His success was phenomenal; assisted as it was by the mysterious and to this day unexplained death of the magistrate to whom he first applied, Sir Edmund Berry Godfrey. The Privy Council, the House of Commons and the people at large were alike alarmed, a general fast day was set, popish recusants were ordered out of London and a reward offered for the apprehension of Jesuit or Catholic Priests. A number of prosecutions followed, convictions, executions-Coleman, Ireland, Grove, Pickering, Whitbread, Harcourt, Fenwick,

Gaven, Turner, Langhorne-(this last a lawyer).

But Oates ventured to accuse the Queen of being privy to a plot to kill her husband-and that was too much for Charles II; good-natured as he was, easy-going as he pretended to be, he respected his Queen if he did not love her. The King turned against him when he called the Duke of York a traitor; and the Duke sued him in scandalum magnatum: Jeffreys, who had formerly favored him, charged against him and the jury found damages against him of £100,000-Oates had to go to prison and on James' Accession he was put on his trial for perjury, May 8, 1685, and convicted.

The trial was at bar before-a court composed of Jeffreys, C. J. and the Puisn6s, Sir Francis Wythens (or Withens), Sir Richard Holloway and Sir Thomas Walcot-the jury were Sir William Dodson, Sir Edmund Wiseman, Richard Aley, Thomas Fowlis, Thomas Black-more, Peter Pickering, Robert Bedingfield, Thomas Rawlinson, Roger Reeves, Ambrose Isted, Henry Collyer and Richard Howard.

There were two charges: one of perjury in swearing at the trial of Whitebread, Ireland, Fenwick, Pickering and Grove (five Jesuits) that Oates and the three first-named were present at a "treasonable Consult at the White-Horse Tavern in the Strand, the 24th bf April, 1678," &c-the other is not of importance here.

In giving his account of the trial it is wholly natural that Oates should first pay his respects to the Bench.

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WILLIAM RENWICK RIDDELL

29, 1680," that he had betrayed the undoubted rights of the subjects

of England by presenting to the King an address expressing an

Ab-horrence to Petitioning His Majesty for a Parliament-and was

ex-pelled from the House of Commons" for this High Crime."

Holloway, he says, was advanced to this station for his "part in

the dispatching Stephen Colledge," the "Protestant Joiner," who came

in arms to Oxford in 1681 when the Parliament was there sitting

and who after a London Grand Jury had ignored a Bill for Treason

against him, was taken to Oxford and there indicted, tried and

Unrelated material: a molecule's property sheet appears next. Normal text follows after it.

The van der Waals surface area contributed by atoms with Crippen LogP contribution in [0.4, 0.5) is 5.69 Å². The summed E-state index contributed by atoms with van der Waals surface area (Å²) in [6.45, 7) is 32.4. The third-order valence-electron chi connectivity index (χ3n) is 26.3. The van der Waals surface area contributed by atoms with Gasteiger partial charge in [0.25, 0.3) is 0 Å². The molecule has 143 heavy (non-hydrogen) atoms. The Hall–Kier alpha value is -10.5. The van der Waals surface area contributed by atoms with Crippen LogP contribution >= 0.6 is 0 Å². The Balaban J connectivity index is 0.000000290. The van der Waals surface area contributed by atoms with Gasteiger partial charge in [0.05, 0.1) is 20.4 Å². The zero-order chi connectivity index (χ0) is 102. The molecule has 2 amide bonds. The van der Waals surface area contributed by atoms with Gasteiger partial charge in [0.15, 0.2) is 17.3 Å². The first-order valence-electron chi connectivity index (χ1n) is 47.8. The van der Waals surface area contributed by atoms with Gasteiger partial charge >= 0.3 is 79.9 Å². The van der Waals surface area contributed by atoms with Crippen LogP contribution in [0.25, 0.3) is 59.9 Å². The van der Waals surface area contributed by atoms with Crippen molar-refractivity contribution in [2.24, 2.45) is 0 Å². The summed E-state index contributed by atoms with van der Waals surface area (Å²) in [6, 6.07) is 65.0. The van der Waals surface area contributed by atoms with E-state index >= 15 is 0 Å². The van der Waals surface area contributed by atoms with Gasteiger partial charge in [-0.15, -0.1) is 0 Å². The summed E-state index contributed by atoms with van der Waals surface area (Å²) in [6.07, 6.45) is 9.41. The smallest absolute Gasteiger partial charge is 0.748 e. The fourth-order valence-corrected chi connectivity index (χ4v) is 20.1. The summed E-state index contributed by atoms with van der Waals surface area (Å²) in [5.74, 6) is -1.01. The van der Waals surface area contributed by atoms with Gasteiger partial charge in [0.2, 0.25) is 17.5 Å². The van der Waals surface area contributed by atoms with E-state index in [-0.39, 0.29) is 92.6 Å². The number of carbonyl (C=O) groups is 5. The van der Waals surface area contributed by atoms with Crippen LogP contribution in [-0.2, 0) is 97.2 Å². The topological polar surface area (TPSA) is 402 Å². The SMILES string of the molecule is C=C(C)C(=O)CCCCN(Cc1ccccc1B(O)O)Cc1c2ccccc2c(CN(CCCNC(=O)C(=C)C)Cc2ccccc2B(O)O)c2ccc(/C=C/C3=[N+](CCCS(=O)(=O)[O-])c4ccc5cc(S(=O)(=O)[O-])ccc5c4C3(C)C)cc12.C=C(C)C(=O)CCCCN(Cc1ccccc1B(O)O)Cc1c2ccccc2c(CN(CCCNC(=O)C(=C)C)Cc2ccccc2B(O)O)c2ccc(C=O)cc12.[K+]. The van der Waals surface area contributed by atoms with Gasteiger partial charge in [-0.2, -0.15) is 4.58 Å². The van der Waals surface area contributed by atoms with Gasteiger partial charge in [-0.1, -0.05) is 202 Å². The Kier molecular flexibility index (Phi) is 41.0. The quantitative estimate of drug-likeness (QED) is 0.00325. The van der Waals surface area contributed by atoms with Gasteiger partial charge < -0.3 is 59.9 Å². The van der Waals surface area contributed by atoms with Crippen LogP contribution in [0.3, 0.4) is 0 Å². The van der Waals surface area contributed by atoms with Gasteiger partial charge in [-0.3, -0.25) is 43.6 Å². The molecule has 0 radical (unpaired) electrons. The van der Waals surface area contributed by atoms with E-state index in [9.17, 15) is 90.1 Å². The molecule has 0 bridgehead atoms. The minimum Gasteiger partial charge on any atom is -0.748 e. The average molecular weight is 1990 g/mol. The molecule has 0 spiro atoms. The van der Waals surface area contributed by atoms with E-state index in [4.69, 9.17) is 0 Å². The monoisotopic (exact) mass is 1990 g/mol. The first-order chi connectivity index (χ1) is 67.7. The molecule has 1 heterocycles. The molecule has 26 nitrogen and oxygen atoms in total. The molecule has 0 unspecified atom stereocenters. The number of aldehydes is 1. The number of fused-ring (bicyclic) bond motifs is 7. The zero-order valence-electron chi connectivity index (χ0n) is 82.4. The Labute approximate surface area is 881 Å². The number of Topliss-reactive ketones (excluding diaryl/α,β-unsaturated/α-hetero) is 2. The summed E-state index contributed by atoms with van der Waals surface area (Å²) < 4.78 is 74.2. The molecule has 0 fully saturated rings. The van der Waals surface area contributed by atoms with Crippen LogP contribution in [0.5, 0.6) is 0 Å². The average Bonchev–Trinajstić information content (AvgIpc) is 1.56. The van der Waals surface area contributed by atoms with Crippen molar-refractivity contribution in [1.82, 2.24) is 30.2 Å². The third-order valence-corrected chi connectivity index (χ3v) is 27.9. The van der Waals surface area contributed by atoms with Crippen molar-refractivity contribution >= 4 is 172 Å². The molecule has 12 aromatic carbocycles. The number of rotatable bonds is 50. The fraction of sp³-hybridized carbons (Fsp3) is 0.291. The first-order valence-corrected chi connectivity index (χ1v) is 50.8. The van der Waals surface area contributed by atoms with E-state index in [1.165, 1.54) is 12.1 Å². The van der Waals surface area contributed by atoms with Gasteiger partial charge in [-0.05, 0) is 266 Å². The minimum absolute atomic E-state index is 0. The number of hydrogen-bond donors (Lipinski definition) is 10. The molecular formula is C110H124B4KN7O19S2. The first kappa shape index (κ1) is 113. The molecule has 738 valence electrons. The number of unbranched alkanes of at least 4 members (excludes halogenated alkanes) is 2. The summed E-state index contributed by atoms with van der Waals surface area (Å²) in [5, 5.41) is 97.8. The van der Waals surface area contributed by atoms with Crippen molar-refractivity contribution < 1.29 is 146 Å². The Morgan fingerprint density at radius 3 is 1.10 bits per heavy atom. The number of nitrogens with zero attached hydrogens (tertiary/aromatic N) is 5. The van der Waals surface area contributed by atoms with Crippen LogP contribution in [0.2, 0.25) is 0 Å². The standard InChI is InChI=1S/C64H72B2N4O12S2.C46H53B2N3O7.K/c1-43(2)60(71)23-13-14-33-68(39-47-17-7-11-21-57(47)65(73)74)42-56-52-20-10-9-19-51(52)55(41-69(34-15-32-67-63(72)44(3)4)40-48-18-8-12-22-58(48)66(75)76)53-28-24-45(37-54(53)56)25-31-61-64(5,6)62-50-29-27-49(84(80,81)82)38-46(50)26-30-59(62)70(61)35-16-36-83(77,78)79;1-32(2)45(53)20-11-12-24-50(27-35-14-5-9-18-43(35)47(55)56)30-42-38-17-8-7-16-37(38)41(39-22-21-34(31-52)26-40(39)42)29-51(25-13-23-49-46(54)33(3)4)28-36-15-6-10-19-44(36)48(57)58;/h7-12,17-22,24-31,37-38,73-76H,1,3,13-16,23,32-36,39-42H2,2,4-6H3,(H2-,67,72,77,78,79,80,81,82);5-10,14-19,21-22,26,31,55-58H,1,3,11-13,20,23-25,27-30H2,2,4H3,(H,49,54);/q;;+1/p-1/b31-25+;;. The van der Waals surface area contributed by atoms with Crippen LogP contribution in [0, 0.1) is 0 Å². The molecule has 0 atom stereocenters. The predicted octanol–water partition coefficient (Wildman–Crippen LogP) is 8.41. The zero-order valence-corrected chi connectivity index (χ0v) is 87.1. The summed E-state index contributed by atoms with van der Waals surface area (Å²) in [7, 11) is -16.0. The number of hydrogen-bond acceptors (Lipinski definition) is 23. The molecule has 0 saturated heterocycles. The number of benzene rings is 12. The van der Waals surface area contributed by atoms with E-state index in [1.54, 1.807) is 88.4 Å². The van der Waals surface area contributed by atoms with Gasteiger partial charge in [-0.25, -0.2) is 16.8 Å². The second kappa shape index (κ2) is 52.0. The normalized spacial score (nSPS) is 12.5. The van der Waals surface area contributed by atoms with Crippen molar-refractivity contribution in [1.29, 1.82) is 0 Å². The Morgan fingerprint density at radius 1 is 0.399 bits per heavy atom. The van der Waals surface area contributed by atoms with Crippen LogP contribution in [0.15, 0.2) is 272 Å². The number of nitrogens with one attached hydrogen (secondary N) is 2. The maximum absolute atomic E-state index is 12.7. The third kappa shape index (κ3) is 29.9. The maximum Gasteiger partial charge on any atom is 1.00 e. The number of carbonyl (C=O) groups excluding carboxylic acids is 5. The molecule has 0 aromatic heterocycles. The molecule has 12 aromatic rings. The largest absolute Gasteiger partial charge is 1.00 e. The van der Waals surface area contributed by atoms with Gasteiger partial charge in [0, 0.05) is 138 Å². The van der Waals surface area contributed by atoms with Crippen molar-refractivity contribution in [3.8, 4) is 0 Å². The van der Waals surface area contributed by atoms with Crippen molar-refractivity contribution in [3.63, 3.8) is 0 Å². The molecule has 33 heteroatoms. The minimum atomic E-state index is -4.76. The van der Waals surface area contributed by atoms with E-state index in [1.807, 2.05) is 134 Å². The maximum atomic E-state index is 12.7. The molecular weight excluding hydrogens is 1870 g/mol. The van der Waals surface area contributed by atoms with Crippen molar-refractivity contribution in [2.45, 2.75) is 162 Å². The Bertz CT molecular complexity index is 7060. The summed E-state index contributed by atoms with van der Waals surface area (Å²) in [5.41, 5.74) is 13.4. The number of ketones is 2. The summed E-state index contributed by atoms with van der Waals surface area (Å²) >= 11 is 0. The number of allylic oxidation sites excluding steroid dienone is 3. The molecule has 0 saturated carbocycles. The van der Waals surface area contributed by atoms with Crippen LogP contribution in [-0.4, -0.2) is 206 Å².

con-victed before a Special Commission of four Judges, North, C. J.,

Jones, Raymond and Levins, JJ., Holloway being Recorder of

Oxford and one of the prosecuting counsel-Colledge was executed.

Mr. Justice Walcot "was the best of all the four, but as poor

3

as

Sr. Robert Wright and by consequence a fit tool to serve the

pur-poses of that Juncture."

Wright, be it remembered, was "a

Pro-fligate Lawyer of Lincoln's Inn" and for assisting in 1678 in

burn-ing the papers of Colman, the Duke of York's Secretary, "was

after-wards preferred to sit by turns in every of the courts at Westminster

and at length to the place of Lord Chief Justice of England than whom

3Poor Mr. Justice Walcot does not seem to have improved his financial

posi-tion before his death. At all events, the House of Commons was informed, Sat-urday, January 25. 1689, that he "dyed Intestate and had not left an estate

suffi-cient to pay his Debts." (p. 227.)

Walcot had sat. June 24, 1684, as Junior Puisni with Jeffreys, C. J., and Withens and Holloway.

JJ.,

in the Court of King's Bench when Sir Thomas Armstrong was set to the Bar. Armstrong had been indicted for High Treason but had fled beyond the seas and been regularly outlawed for non-appearance. He had been captured and was brought before the Court of King's Bench for sentence. He claimed a Trial under the Statute of 6 Edward VI which pro-vided than an offender outlawed when beyond the seas might within a year yield himself to the Chief Justice and offer to traverse the indictment and would thereupon be received to traverse and have a trial. He said that he yielded him-self to the Chief Justice, and as the year had not expired from his outlawry, claimed the benefit of the statute. The Attorney General, Sir Robert Sawyer, ridiculed the proposition and the Chief Justice held against it. Armstrong there-upon urged that the privilege of a trial had been granted to one Holloway under the same circumstances, a short time before, April 21, 1684. The Chief Justice said that that was "the Grace and Mercy of the King, who may, if he please, extend the same to you." Armstrong, fighting for life, still contended "that the twelve months not being past he ought to have the Law and he demanded no more. Thereupon the Bloody Monster in a most insolent and inhumane manner concluded thus: 'That you shall have by the grace of God; see that execution be done on Friday next according to Law. You shall have

the full benefit of the Law.'" And executed he was.

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a person more scandalous and ignorant was never at any age placed there."

What chance, I ask, had the innocent before that tribunal? Then there were no less than seven lawyers turned loose on him: the Attorney General, Sir Robert Sawyer, a vicious prosecutor who was, in 1689, expelled from the House of Commons for his conduct in another prosecution ;4 the Solicitor General, Hon. Heneage Finch,

whose characteristics were similar to those of the other Finch, the Chief Justice of the Common Pleas, who induced the Judges to sign the Opinion in the Ship Money Case which got so many of them into trouble in 1641, and who escaped punishment by fleeing the country: Jennings, the Recorder of London; Mr. North, Mr. Jones, Mr. Malloy and Mr. Hanses. This last was "L'Estrang's5 Assistant and Brother Burgess in Parliament for Winchester, both of them being chosen by the direction of Mr. Bernard Howard a noted Papist, Brother to Cardinal Howard."

The Prisoner had no Counsel; but it is obvious that a score of the most eminent would not have altered the result.